LEOLABS INDICATES NO COLLISION OF SOVIET SATELLITE AND CHINESE ROCKET STAGE - Most of the aerospace world watched the skies over Antarctica and New Zealand for portions of Thursday night/Friday morning.
Earlier this week, LeoLabs Inc, a company that tracks objects in Low Earth Orbit, issued a statement regarding two large objects which posed a “high risk” of collision at 00:56:40 UTC on 16 October 2020 (8:56:40 pm EDT on 15 October).
Roughly one hour after the time of possible collision, LeoLabs confirmed “No indication of collision” via a statement on Twitter. More
(Source: NASASpaceFlight.com - Oct 18)
SPACEX LAUNCHES ANOTHER BATCH OF STARLINK SATELLITES - SpaceX launched 60 more Starlink internet relay platforms into orbit Sunday as the company ramps up network testing in Washington state and touts a streak of nearly 300 satellites launched since June without a spacecraft failure.
Nine Merlin 1D engines fired up and powered the Falcon 9 rocket off pad 39A at the Kennedy Space Center in Florida at 8:25:57 a.m. EDT (1225:57 GMT) Sunday, marking the 14th Falcon 9 mission dedicated to deploying satellites for SpaceX’s Starlink broadband network. More
(Source: SpaceFlight Now - Oct 18)
COSMONAUTS PATCH SMALL AIR LEAK ON INTERNATIONAL SPACE STATION: REPORTS - Cosmonauts are making progress in the fight against the small air leak that has beleaguered the International Space Station for months, according to Russian reports.
The leak was first detected in September 2019 but was too low a priority for NASA and Roscosmos to address until August of this year given the short staffing and high activity rates at the orbiting laboratory, according to a previous statement from the U.S. space agency. More
(Source: Space.com - Oct 17)
TWO OLD SPACECRAFT JUST AVOIDED CATASTROPHICALLY COLLIDING IN ORBIT - About 1000 kilometres above Earth’s surface, two old spacecraft have narrowly avoided a collision. If they had hit one another, the smash-up could have created a spray of debris that would be extremely dangerous for other satellites and could set off a chain reaction of collisions.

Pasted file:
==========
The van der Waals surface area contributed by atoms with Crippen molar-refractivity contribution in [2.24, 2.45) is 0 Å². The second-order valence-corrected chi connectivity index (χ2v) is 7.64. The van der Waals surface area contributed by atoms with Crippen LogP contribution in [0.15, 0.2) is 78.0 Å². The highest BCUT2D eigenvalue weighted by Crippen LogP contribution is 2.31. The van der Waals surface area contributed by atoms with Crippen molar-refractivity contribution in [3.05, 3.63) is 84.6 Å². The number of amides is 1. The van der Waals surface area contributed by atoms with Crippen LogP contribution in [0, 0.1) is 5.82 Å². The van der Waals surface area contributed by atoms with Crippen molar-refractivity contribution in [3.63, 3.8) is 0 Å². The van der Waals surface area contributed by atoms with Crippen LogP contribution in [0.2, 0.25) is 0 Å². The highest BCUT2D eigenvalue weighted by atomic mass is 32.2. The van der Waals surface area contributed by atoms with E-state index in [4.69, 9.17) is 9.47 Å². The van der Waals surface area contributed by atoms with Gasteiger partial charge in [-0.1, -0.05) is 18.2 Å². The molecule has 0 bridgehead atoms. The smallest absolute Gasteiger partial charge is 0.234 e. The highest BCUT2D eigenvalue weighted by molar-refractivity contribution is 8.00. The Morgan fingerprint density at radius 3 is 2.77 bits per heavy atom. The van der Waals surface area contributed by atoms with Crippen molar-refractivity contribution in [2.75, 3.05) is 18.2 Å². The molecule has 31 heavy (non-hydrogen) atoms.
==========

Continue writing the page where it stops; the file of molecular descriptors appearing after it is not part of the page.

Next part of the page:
The two objects are a Soviet Parus navigation satellite launched in 1989 and a Chinese rocket booster launched in 2009. Neither has any method of propulsion onboard, so there is no way to steer them away from one another.
(Source: New Scientist - Oct 17)
ASTRONAUTS SET TO LAUNCH SECURITY SATELLITE FROM SPACE STATION - Spire Global is a startup that is pivoting so quickly that in the past 18 months, it’s added specialties such as weather tracking and data services to its initial work on tracking ships and aircraft from orbit.
Now the company has a contract with the Australian Office of National Intelligence to experiment with commercial satellite technologies, including “machine learning” — an application of artificial intelligence that allows a system to learn and improve classification from an initial dataset. More
(Source: Forbes - Oct 17)
U.S.-EUROPEAN SEA LEVEL SATELLITE GEARS UP FOR LAUNCH - The Sentinel-6 Michael Freilich spacecraft will soon be heading into orbit to monitor the height of the ocean for nearly the entire globe.
Preparations are ramping up for the Nov. 10 launch of the world's latest sea level satellite. Since arriving in a giant cargo plane at Vandenberg Air Force Base in California last month, Sentinel-6 Michael Freilich has been undergoing final checks, including visual inspections, to make sure it's fit to head into orbit. More
(Source: NASA - Oct 17)
SWEDEN TO LAUNCH SATELLITES FROM SPACE CENTER INSIDE THE ARCTIC CIRCLE - The space center in northern Sweden is mostly known for launching sounding rockets and research balloons. Now, the Swedish Space Corporation wants to be the first location north of the Arctic Circle to provide facilities for launching satellites into orbit.